Now it was time to move things from paper to Figma. I translated my solution sketches into Mid-Fidelity wireframes, which were then prototyped for user testing.
Click to expand each image.
Testing, Testing!
I conducted two rounds of usability testing, iterating between each round. 
The Home Screen was cluttered with unnecessary information, distracting from the CTA. I added a Search Bar and cleaned up info irrelevant to the user's needs.
The Date/Time Picker was confusing due to being unfamiliar to usual mental modes. It was replaced with simple time chips during the chat screen.
I also made other changes to improve the user experience, such as moving the "Schedule Meeting" to after chatting with the mentor, so that the user can get comfortable with the mentor first before committing to a meeting.

Click to expand and view the major changes.
Brand Development
Before I moved onto refining the app into a High Fidelity Prototype, I branched off to explore the branding of Mntor.
From my competitive analysis, I realized delight and warmth were lacking in existing mentorship products. So instead, I wanted Mntor to have a strong visual identity that reflects collaborative and authentic mentorships.
Below are previews of the visual identity story. Click here to see the full version.
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Checking Accessibility
I made sure that the UI adhered to WCAG AA Standards. To do this, I checked the colour contrast of the main use cases with the Stark plugin.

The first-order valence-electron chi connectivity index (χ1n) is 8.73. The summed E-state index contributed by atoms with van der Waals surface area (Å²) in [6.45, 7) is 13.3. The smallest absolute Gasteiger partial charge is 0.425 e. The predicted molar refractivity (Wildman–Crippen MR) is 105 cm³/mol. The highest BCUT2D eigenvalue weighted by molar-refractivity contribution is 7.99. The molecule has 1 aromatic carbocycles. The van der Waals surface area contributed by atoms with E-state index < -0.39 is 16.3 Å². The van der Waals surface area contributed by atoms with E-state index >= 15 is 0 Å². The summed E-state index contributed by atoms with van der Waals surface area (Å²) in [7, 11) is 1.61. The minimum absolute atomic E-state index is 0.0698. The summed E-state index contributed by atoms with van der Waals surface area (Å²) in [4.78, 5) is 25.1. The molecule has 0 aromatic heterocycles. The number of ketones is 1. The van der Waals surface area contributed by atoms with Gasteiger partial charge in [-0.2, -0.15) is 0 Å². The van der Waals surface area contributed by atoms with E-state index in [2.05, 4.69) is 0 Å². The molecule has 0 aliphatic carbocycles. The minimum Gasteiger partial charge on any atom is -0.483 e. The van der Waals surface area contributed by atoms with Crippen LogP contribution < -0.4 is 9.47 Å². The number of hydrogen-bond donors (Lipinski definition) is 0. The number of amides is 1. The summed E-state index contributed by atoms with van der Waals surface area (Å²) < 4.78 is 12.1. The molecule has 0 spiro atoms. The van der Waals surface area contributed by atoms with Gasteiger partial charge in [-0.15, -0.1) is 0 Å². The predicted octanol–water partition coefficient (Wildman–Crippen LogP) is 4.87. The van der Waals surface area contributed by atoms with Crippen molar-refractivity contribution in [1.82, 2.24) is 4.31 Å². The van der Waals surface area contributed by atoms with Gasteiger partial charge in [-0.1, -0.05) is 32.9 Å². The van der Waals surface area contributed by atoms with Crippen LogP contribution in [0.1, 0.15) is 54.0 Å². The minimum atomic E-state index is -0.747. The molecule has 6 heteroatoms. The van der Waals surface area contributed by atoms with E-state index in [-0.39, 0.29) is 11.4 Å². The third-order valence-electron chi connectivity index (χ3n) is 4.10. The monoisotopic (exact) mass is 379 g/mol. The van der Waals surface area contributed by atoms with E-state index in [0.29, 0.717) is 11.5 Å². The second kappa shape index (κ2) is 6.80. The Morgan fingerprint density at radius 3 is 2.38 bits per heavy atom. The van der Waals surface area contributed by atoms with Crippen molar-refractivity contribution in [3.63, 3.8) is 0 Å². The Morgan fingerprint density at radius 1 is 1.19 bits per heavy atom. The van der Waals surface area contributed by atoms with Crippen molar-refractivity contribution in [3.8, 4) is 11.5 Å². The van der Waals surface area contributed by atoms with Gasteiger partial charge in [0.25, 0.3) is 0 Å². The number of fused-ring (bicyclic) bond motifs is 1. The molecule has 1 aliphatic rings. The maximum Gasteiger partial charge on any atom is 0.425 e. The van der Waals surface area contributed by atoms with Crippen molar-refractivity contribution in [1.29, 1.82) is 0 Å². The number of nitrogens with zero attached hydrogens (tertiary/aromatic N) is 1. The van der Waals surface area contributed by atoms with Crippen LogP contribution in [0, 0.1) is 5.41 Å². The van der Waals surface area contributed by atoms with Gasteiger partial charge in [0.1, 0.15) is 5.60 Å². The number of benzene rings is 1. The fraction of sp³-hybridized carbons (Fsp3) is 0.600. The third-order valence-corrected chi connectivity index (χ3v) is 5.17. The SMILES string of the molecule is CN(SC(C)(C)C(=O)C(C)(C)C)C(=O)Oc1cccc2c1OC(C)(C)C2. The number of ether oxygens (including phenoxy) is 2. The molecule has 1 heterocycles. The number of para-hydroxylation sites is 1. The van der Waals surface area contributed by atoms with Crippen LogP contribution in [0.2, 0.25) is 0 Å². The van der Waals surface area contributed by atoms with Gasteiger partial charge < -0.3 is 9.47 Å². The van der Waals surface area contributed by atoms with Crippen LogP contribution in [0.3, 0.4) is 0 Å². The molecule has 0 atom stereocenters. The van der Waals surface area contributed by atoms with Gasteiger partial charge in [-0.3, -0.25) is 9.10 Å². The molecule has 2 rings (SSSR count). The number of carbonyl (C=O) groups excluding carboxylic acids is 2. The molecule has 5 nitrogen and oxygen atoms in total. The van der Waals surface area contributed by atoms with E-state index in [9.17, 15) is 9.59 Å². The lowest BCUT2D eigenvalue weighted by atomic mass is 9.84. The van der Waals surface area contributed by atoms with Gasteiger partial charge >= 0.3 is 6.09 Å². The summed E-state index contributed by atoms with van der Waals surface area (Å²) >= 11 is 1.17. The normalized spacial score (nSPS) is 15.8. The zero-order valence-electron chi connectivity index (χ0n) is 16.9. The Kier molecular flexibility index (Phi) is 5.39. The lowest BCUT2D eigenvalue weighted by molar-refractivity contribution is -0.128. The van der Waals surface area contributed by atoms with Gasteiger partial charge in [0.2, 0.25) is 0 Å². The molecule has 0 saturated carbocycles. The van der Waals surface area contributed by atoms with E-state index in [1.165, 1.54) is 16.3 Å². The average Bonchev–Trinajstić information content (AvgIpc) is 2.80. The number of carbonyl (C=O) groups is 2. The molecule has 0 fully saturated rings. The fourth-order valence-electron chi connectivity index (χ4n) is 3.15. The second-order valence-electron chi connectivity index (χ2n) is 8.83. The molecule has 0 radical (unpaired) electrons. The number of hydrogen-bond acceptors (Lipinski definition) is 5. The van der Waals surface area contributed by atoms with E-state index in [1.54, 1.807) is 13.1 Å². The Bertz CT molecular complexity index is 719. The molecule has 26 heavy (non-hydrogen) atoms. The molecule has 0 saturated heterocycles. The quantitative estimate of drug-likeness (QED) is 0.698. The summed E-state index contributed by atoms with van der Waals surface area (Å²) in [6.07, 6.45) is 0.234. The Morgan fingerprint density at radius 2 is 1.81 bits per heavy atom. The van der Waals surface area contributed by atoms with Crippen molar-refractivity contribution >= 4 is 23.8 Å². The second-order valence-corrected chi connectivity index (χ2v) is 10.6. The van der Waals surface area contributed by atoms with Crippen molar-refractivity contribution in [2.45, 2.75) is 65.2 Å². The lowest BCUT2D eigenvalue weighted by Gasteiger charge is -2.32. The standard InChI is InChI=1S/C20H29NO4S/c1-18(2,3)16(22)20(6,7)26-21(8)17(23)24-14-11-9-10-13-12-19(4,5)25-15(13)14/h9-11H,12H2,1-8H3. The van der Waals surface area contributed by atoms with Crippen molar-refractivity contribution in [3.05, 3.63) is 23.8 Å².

High Fidelity Prototype​​​​​​​​​​​​​​
Building Brand Awareness
To show what the Mntor App can do, I created a responsive marketing website. The purpose of this website is to tell potential users what the app can do, while raising brand awareness. Converting users to try out the app is also a main objective.
Taking Mntor to the Next Level.​​​​​​​
Design "Mentor" View
Although it took me on a detour, my research into mentors gave me lots of good insights into their struggles, such as lack of employer support and lack of mentorship structure. These needs would be taken into account when designing the alternate view of the Mntor app.
Add Mentorship Progress Tracking
One benefit of this is that it allows the employer to know whether the mentee has learned the necessary skills to reach the next level. This way, the user's desire to boost their career is satisfied.
My Key Learnings.
Do not try to solve the problem for everyone
My early mix-up with the user roles was due to me trying to solve the problem for both mentors and mentees. Obviously, that was not feasible and I had to make the decision on what to prioritize.

UX Design is Collaborative
If I relied on my own biases and assumptions, I wouldn't have succeeded in creating Mntor. User feedback, as well as feedback from my colleagues and educators were critical in the development of the product.

Research, research, research!!
I had to dive deep into understanding my users before solutioning. As a result, when I began ideating, I already had lots of ideas on how to make my users' lives easier, and at every step of the way, I knew exactly what users needed.